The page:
The papers for the March Baptist Union Council have arrived turning my thoughts again to Union affairs and, in particular, what a vision for the Baptist Union might look like.
Assuming that such a thing is both possible and desirable perhaps the place to start is to ask what any attempt needs to grapple with; I think there are five main areas:-
- Understanding the strains of evangelicalism. For the most part Baptists are evangelicals though they differ in how they would define ‘evangelical’. Yet this breadth, whilst a strength, means that a variety of theological opinions exist and needs affirming within the Union.
- A coherent explanation of what the Union is. I’ve mentioned the difficulty in describing the relationship between Regional Associations and the Union previously, but some explanation of the relationships between the groups that make the Union is needed. The current trajectory seems, to me at least, to be a slow movement towards associations becoming regional offices, dependant on the central resource. Furthermore this explanation needs to revisit the place of ministers within the Union. When the General Union was founded in 1812 it was a society of ‘ministers and churches’ and while the current BUGB recognises ministers as members of assembly it tends not to understand them as basic to make up of the Union.
- Our contemporary mission context. Baptists have, for the most part, seen the evangelisation of the world as a key issue. Now this is more explicitly set in an interfaith context where we might share more in common with followers of other religions than we do with secular humanists. Raising the question of how we can maintain the particularity of the Christian faith, and call people to become followers of Christ, whilst holding out hands of friendship to others who see things differently. In addition the growing interest in spirituality and distrust of institutions in society provide exciting new opportunities for making Christ known.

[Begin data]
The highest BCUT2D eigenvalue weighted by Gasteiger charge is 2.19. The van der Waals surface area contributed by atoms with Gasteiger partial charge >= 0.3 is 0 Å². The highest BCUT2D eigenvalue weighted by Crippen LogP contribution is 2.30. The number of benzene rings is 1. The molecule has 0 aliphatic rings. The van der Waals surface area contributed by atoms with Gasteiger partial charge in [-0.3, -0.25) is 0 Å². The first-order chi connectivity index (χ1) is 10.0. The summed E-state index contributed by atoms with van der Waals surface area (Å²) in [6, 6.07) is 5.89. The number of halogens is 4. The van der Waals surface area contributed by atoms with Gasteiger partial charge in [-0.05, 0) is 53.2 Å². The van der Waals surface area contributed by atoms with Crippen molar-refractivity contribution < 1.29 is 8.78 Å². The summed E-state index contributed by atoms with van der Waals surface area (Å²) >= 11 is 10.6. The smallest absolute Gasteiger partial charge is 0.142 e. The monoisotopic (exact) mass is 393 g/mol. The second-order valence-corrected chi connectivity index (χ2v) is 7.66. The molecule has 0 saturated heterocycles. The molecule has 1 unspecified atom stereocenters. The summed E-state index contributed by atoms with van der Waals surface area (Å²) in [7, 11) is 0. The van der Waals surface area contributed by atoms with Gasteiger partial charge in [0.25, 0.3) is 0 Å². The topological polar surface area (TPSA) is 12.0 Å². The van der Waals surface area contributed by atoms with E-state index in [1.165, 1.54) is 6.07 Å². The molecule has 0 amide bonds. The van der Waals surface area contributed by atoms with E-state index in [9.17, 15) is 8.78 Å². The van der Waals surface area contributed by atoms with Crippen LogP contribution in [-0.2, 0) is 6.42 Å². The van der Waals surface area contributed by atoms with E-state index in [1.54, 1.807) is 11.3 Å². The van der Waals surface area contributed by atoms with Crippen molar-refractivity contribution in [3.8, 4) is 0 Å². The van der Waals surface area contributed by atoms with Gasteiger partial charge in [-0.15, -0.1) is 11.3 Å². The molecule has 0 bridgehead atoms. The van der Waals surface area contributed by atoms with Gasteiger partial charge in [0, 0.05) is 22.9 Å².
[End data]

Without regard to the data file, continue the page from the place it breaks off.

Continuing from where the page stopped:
- The cry for leadership. In the early days of Union the focus of wider Baptist gatherings was for deliberation in order that gospel causes might be furthered. So, for some, any attempt at defining vision or providing leadership might be regarded with some well founded suspicion. Against this there have always been Baptists who have had a wider church perspective and whose ministry has encouraged others to see with fresh eyes, serve with greater zeal and live in worshipful humility before God. It may well be that the cry for the Union to show leadership is misplaced but as a group of ministers and churches who have covenanted together we perhaps ought to give voice to people to see if their contribution resonates with the wider church. Any attempt at leadership needs to tread warily, but we need to give permission for some among us to take initiative, recognising that the Union has a creative diversity within it, not to create a single vision that churches should buy into but to open up imaginative possibilities for future work and co-operation.
- Practical Application. As I write this, and when I’m taking part in debates at council, I’m aware that for many people in my own church all this would seem utterly irrelevant. What the Baptist Union says or does appears to make no difference to our local church at all. And while there is some collective consciousness that being a Baptist Church connects us to other Baptist Churches in Britain, who are also members of the BUGB, the idea of local association seems even more remote. While for some churches it maybe the other way round, so that while they see some linkage with the local association they see less with the national union, this sense of disconnection and/or irrelevance does seem widespread. Any attempt at describing vision for the Union needs to find ways of communicating the relationships between local churches so that we can discover ways of genuinely supporting each other, encouraging best practice as we learn from each other and help one another to grow healthy churches. It also needs to find a way of expressing catholicity, enabling us to value our place within the wider church of God and express our part within the people of God.
As always with analysis the challenge is not describing the issues, nor identifying weaknesses with the current situation, but in suggesting positive ways forward. Maybe that should be my next post?